2017 Resilient Australia Award winners announced
An integrated bushfire learning program for primary school students, a family affected by Tropical Cyclone Debbie and a proactive animal welfare initiative have been announced as winners of the 2017 national Resilient Australia Awards at a ceremony in Sydney today.
The awards program is managed by the Australian Institute for Disaster Resilience (AIDR), and sponsored by the Australian Government Attorney-General’s Department in conjunction with the states and territories, to showcase and celebrate the efforts of individuals and groups within communities across Australia who are leading the way in making the country better prepared for disasters and emergencies.
The City of Mandurah in WA received the National Award for the development of the Equi-Evac Centre Network, a planning and evacuation scheme to protect horses during times of emergency.
The National School Award went to Sydney’s St. Ives North Public School in recognition of Project FireStorm, a holistic and integrated bushfire education program where students worked with the Rural Fire Service and devised innovative solutions for their community.
Summer Mulvey of Summer Rain Photography received the National Photography Award for ‘First Sight of Relief,’ a poignant image that captures the emotion of rescue after Tropical Cyclone Debbie stranded her family in their Airlie Beach home for three days.
More than 180 entries were received for this year’s awards, with eight shortlisted projects from across the country represented at the ceremony.
Stuart Ellis, AIDR CEO, commended this year’s winners on their innovative approaches to helping Australia become a stronger and more resilient nation.
“I wish to congratulate the City of Mandurah, St. Ives North Public School and Summer Mulvey on their well-deserved recognition in the 2017 national Resilient Australia Awards. Their work showcases the impact and value of creativity and collaboration in our communities.
“Their stories are valuable for all Australians as we seek to be more prepared for emergencies, and more resilient as a nation.
"It is my hope that these initiatives inspire others and promote ongoing knowledge sharing.”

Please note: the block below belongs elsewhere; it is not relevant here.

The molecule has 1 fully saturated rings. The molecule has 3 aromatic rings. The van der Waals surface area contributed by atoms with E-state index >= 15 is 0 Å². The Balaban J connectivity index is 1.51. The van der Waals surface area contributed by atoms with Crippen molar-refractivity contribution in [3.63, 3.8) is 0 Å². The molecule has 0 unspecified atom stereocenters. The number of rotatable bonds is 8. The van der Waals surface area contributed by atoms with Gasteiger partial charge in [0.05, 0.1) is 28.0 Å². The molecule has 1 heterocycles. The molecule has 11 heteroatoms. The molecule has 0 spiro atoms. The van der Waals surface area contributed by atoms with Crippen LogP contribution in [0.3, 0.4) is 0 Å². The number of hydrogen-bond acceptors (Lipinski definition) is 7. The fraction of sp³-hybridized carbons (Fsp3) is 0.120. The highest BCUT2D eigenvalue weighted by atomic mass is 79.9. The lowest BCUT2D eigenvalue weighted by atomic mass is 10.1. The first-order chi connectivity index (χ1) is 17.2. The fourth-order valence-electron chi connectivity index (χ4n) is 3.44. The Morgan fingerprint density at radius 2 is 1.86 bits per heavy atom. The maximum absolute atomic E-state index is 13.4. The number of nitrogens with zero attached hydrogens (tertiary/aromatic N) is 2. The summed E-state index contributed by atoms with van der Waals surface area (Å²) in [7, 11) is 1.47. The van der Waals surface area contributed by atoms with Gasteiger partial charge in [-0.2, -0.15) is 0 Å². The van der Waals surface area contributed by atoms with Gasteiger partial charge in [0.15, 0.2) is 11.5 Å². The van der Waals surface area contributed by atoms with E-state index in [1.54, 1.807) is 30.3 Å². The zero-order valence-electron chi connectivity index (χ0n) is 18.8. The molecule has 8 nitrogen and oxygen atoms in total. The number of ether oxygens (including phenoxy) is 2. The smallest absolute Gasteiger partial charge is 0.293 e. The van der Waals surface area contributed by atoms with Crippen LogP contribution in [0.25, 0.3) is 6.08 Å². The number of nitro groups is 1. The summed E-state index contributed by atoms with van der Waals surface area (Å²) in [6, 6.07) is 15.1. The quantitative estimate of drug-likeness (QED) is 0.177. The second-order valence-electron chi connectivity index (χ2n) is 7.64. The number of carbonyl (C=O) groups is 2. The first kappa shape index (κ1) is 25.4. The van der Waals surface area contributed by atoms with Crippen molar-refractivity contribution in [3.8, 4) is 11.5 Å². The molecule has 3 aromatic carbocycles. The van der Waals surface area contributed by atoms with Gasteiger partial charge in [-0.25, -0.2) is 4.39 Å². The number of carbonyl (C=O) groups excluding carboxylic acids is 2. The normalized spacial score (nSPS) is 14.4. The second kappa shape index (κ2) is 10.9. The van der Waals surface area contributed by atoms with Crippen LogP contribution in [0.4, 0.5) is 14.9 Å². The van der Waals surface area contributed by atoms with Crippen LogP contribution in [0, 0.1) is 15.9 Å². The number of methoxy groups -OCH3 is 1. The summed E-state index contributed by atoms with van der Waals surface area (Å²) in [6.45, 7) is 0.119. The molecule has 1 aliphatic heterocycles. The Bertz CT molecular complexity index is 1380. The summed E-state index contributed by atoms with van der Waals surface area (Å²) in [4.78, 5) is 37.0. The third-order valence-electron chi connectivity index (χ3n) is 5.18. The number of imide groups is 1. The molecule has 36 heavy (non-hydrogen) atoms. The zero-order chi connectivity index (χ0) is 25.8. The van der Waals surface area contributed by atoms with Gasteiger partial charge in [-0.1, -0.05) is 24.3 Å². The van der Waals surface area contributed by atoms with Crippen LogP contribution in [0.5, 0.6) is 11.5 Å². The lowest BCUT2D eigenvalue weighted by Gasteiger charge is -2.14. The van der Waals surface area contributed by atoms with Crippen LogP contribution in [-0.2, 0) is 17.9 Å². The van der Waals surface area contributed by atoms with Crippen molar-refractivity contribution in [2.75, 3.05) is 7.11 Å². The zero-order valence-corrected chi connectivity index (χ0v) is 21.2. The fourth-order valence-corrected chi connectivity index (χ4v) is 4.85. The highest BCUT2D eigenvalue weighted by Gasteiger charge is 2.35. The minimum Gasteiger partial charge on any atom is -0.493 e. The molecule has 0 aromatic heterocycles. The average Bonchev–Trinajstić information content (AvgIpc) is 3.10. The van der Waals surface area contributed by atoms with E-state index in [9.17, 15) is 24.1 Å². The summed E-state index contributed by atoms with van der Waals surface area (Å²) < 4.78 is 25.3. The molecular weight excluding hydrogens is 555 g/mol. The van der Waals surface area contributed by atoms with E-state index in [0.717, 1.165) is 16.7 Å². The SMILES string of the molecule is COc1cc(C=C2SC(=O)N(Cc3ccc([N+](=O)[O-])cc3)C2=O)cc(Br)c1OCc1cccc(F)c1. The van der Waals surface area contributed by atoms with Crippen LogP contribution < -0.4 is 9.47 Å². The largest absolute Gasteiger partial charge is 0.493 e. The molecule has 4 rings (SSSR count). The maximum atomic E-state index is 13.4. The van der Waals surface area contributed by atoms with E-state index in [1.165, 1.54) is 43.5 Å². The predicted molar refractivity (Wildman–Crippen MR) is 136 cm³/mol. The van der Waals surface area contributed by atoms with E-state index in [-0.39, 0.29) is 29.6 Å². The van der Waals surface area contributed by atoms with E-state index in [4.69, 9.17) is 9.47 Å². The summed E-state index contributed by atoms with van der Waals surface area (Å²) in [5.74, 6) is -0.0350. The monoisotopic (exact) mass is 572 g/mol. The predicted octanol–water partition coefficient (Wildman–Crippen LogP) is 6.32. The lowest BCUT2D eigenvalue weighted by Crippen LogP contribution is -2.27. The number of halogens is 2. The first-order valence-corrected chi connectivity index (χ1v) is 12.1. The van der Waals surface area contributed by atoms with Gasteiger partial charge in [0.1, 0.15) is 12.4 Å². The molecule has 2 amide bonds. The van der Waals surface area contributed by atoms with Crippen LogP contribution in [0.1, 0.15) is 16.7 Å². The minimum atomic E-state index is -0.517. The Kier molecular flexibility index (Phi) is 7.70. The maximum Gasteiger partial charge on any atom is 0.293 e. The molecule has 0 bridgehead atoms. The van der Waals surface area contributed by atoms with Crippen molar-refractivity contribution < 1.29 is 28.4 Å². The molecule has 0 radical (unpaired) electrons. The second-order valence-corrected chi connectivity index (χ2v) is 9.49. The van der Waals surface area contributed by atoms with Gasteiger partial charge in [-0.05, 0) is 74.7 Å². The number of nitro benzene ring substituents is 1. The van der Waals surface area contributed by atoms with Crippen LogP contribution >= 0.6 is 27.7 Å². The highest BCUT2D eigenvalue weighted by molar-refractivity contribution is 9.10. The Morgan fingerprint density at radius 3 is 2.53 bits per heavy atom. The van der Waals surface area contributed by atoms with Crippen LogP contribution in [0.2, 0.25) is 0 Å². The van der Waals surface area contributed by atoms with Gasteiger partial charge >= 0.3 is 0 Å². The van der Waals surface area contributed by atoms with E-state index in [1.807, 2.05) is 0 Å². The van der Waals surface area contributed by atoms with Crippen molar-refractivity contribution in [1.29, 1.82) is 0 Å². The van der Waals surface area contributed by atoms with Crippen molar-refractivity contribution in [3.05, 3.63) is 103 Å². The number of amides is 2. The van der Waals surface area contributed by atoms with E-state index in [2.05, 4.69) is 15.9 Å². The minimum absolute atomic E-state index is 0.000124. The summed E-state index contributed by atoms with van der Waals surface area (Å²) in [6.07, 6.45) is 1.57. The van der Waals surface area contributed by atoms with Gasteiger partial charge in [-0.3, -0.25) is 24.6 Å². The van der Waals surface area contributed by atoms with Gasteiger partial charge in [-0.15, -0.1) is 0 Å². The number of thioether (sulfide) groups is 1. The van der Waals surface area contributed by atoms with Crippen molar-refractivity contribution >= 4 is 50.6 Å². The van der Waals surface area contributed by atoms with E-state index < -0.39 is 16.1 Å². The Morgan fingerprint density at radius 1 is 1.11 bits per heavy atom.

AIDR recognises the importance of acknowledging the people who are making an impact in empowering communities to enhance their preparedness and ability to recover from emergencies.
2017 Resilient Australia Award winners
Resilient Australia National Award
- Winner: Equi-Evac Centre Network (City of Mandurah, Western Australia)
The Equi-Evac Centre Network is an evacuation planning project designed to assist the equestrian community in managing and protecting horses in times of disaster. The successful outcomes of this project included raising awareness and empowering community members to care for animals in emergencies, and, informing local government emergency management and animal welfare plans. The project was funded by the 2016/17 All West Australians Reducing Emergencies (AWARE) program and facilitated by the City of Mandurah.
- Highly commended: Flooded Road Smart Warning System (Logan City Council, Queensland); Emergency Ready Communities (City of Wyndham and City of Melton, Victoria).
Resilient Australia National School Award
- Winner: Project FireStorm (St. Ives North Public School, New South Wales)
The St. Ives North Public School Project FireStorm addressed educational outcomes of the K-6 NSW syllabus for the Australian Curriculum with emphasis on geography and science. The project supported an integrated approach to teaching and learning about bushfires through the use of problem-based learning strategies, and was implemented with support of the NSW Rural Fire Service. The project is now used as a case study to support teachers to deliver bushfire education across the state.
- Highly commended: Rebuilding Dunalley Primary School after the 2013 fires project (Dunalley Primary School, Tasmania); Strathewen Education Partnership-Claymation (Strathewen Primary School, Victoria).
National Photography Award
- Winner: First Sight of Relief (Summer Rain Photography, Queensland)
Summer Mulvey captured this poignant image after Category 4 Tropical Cyclone Debbie made landfall in Airlie Beach this year. Her family were stranded for three days without power or means of contacting loved ones. The photo depicts Summer’s children looking on hopefully as the wreckage is finally cleared and access restored to the outside world.
- Highly commended: Bushfire-Ready Neighbourhoods in Action (Peter Middleton, Tasmania).